Gary WatryMoodling Along: Experiences with Open Source GIS in the ClassroomThis is about the use of open source software in a web/classroom environment<BR>as a teaching tool for GIS software. It will cover the progress being made<BR>at COAPS, as well as at Idaho State University, University of Mass at<BR>Amherst, Penn State, and University of North Carolina.<BR><BR>If you are not aware of the open source movement in GIS, or the culture of<BR>open source more broadly, this is an opportunity to learn more about it. It<BR>offers free tutorials and online classes on a wide range of open source<BR>(open code, and FREE) software products.
Jonathan OettingFNAI`s Biodiversity Matrix Online Mapping ToolThe Biodiversity Matrix Map Server is a new screening tool from FNAI that provides immediate, free access to rare species occurrence information statewide. This tool allows you to zoom to your site of interest and create a report listing documented, likely, and potential occurrences of rare species and natural communities. <BR><BR>The FNAI Biodiversity Matrix offers built-in interpretation of the likelihood of species occurrence for each 1-square-mile Matrix Unit across the state. The report includes a site map and list of species and natural communities by occurrence status: Documented, Documented-Historic, Likely, and Potential. <BR>
Benton BelcherGIS 2.0 - Integrating GIS and Consumer-based Mapping ProductsThis is a demonstration and technical overview of how organizations are integrating GIS with Microsoft`s consumer-based mapping platform, Virtual Earth. The technical overview will outline how the City of Miami used MapDotNet Server and Virtual Earth to build the Virtual City of Miami.
Dave Coleman, GISPA GIS-based Concurrency Management SystemOne growth management concept in Florida is concurrency, which requires local governments to look at several public facilities in relation to pending, approved, and existing developments. The following public facilities which are required in the Florida Statutes were considered: transportation, water, sewer, public schools, solid waste, drainage, and parks and recreation. All of these features have geographic components, or could be viewed on a map. This lends itself well to being stored, managed, and viewed in a GIS format. The system can assist with analysis of concurrency to the point of potentially revealing new patterns or reprioritizing the implementation of capital improvements.<BR><BR>A GIS-based concurrency management system was designed by the team of the Treasure Coast Regional Planning Council and Boyle Engineering Corporation through a grant from the Florida Department of Community Affairs. The difficulties in managing concurrency and the variety, if not lack of, methods used by local governments in Florida presents reason enough for such a system. The team designed a system and created a data model that can be used as a blueprint for local governments to implement similar systems. The team worked closely with the City of Palm Beach Gardens to conduct a pilot project, yielding favorable results. The data model, pilot project results and future plans will be discussed. <BR>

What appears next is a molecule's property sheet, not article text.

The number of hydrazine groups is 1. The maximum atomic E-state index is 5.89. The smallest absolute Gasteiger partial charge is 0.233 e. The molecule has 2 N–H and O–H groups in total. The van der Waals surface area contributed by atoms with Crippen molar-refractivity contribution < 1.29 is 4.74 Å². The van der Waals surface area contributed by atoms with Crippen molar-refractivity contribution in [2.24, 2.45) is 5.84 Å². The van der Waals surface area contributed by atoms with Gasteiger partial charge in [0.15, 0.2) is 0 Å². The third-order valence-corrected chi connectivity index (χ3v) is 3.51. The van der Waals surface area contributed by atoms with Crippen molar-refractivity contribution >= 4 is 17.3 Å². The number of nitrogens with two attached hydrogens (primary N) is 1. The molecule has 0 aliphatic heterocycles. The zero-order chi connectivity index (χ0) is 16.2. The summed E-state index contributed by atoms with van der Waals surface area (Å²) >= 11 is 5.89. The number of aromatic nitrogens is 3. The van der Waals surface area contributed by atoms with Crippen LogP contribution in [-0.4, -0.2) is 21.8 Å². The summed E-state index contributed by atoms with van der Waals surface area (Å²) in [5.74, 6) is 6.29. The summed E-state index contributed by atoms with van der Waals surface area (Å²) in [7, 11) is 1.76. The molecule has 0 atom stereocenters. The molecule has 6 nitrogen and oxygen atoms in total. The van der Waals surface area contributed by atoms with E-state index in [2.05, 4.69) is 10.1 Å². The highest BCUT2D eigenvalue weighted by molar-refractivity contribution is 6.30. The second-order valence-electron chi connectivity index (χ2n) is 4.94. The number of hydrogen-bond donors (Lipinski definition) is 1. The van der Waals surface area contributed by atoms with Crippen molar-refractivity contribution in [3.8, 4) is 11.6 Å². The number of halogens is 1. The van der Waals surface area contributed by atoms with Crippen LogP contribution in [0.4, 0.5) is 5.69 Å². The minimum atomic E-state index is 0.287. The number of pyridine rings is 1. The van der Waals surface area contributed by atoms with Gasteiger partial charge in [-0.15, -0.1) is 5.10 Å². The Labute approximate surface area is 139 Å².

Joe Noble / Josh PicotteModeling Fire Behavior and Assessing Post Fire Burn Severity for the 2007 Georgia Bay Complex FiresBeginning in April and ending in June 2007, fires making up the Georgia Bay Complex burned over half a million acres in North Florida and South Georgia. Limited access and extreme drought conditions provided unique challenges to firefighters and fire behavior analysts alike. Several sources of fuels and vegetation data were evaluated and modified for use in modeling fire behavior. We will discuss how these data sets were evaluated, modified, and used in predictive models on the incident. Additionally, In order to better understand and quickly respond to the impacts of these fires, Landsat TM images were taken directly after the fire. These images were modified by using the differenced normalized burn ratio (dNBR) algorithm to approximate post-fire burn severity. Subsequent ground-truthing suggests that the dNBR images are a reasonably accurate tool for assessing the initial post-fire burn severity. We will discuss how these burn severity datasets were developed as well as the utility of and potential management implications for such data.